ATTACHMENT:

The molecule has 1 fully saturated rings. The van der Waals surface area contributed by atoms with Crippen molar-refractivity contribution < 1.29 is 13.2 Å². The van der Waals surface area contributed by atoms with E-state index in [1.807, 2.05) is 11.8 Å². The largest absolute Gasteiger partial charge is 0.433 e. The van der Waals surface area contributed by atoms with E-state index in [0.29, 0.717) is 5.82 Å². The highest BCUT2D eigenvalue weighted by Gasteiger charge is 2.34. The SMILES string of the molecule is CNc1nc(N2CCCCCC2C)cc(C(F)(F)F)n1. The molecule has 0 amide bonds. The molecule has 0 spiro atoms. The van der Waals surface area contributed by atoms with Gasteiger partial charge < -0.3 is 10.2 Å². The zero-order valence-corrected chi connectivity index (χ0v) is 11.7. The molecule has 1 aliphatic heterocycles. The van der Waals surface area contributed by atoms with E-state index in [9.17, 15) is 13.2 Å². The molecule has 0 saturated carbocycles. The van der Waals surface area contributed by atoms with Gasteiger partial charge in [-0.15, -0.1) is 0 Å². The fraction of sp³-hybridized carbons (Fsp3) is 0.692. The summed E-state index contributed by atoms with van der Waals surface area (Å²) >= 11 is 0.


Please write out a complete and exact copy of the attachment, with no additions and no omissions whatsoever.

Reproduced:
The molecule has 1 fully saturated rings. The van der Waals surface area contributed by atoms with Crippen molar-refractivity contribution < 1.29 is 13.2 Å². The van der Waals surface area contributed by atoms with E-state index in [1.807, 2.05) is 11.8 Å². The largest absolute Gasteiger partial charge is 0.433 e. The van der Waals surface area contributed by atoms with E-state index in [0.29, 0.717) is 5.82 Å². The highest BCUT2D eigenvalue weighted by Gasteiger charge is 2.34. The SMILES string of the molecule is CNc1nc(N2CCCCCC2C)cc(C(F)(F)F)n1. The molecule has 0 amide bonds. The molecule has 0 spiro atoms. The van der Waals surface area contributed by atoms with Gasteiger partial charge < -0.3 is 10.2 Å². The zero-order valence-corrected chi connectivity index (χ0v) is 11.7. The molecule has 1 aliphatic heterocycles. The van der Waals surface area contributed by atoms with E-state index in [9.17, 15) is 13.2 Å². The molecule has 0 saturated carbocycles. The van der Waals surface area contributed by atoms with Gasteiger partial charge in [-0.15, -0.1) is 0 Å². The fraction of sp³-hybridized carbons (Fsp3) is 0.692. The summed E-state index contributed by atoms with van der Waals surface area (Å²) >= 11 is 0.